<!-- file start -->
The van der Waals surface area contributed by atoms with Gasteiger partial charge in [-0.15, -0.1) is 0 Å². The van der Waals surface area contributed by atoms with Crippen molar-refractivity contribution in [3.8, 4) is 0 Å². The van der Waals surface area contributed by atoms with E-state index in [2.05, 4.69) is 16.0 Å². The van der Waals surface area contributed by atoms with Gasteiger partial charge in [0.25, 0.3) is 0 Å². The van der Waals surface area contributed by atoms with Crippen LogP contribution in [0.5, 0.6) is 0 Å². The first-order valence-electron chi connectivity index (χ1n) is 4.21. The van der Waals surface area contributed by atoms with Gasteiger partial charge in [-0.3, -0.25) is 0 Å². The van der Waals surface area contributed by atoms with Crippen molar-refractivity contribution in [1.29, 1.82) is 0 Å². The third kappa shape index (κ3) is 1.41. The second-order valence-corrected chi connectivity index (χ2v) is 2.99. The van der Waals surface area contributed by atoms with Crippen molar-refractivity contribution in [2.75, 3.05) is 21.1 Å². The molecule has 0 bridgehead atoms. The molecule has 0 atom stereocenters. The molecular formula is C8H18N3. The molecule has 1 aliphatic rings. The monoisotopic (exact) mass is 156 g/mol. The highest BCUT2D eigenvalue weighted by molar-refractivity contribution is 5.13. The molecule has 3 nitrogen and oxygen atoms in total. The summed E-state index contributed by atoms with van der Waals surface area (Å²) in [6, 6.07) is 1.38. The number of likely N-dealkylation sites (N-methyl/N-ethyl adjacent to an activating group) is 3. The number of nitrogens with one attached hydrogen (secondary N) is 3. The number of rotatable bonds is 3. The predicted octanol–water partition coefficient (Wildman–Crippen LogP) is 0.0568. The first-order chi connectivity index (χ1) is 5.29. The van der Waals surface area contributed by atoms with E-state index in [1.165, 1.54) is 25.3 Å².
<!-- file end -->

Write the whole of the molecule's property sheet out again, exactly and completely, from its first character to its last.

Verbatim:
The van der Waals surface area contributed by atoms with Gasteiger partial charge in [-0.15, -0.1) is 0 Å². The van der Waals surface area contributed by atoms with Crippen molar-refractivity contribution in [3.8, 4) is 0 Å². The van der Waals surface area contributed by atoms with E-state index in [2.05, 4.69) is 16.0 Å². The van der Waals surface area contributed by atoms with Gasteiger partial charge in [0.25, 0.3) is 0 Å². The van der Waals surface area contributed by atoms with Crippen LogP contribution in [0.5, 0.6) is 0 Å². The first-order valence-electron chi connectivity index (χ1n) is 4.21. The van der Waals surface area contributed by atoms with Gasteiger partial charge in [-0.3, -0.25) is 0 Å². The van der Waals surface area contributed by atoms with Crippen molar-refractivity contribution in [1.29, 1.82) is 0 Å². The third kappa shape index (κ3) is 1.41. The second-order valence-corrected chi connectivity index (χ2v) is 2.99. The van der Waals surface area contributed by atoms with Crippen molar-refractivity contribution in [2.75, 3.05) is 21.1 Å². The molecule has 0 bridgehead atoms. The molecule has 0 atom stereocenters. The molecular formula is C8H18N3. The molecule has 1 aliphatic rings. The monoisotopic (exact) mass is 156 g/mol. The highest BCUT2D eigenvalue weighted by molar-refractivity contribution is 5.13. The molecule has 3 nitrogen and oxygen atoms in total. The summed E-state index contributed by atoms with van der Waals surface area (Å²) in [6, 6.07) is 1.38. The number of likely N-dealkylation sites (N-methyl/N-ethyl adjacent to an activating group) is 3. The number of nitrogens with one attached hydrogen (secondary N) is 3. The number of rotatable bonds is 3. The predicted octanol–water partition coefficient (Wildman–Crippen LogP) is 0.0568. The first-order chi connectivity index (χ1) is 5.29. The van der Waals surface area contributed by atoms with E-state index in [1.165, 1.54) is 25.3 Å².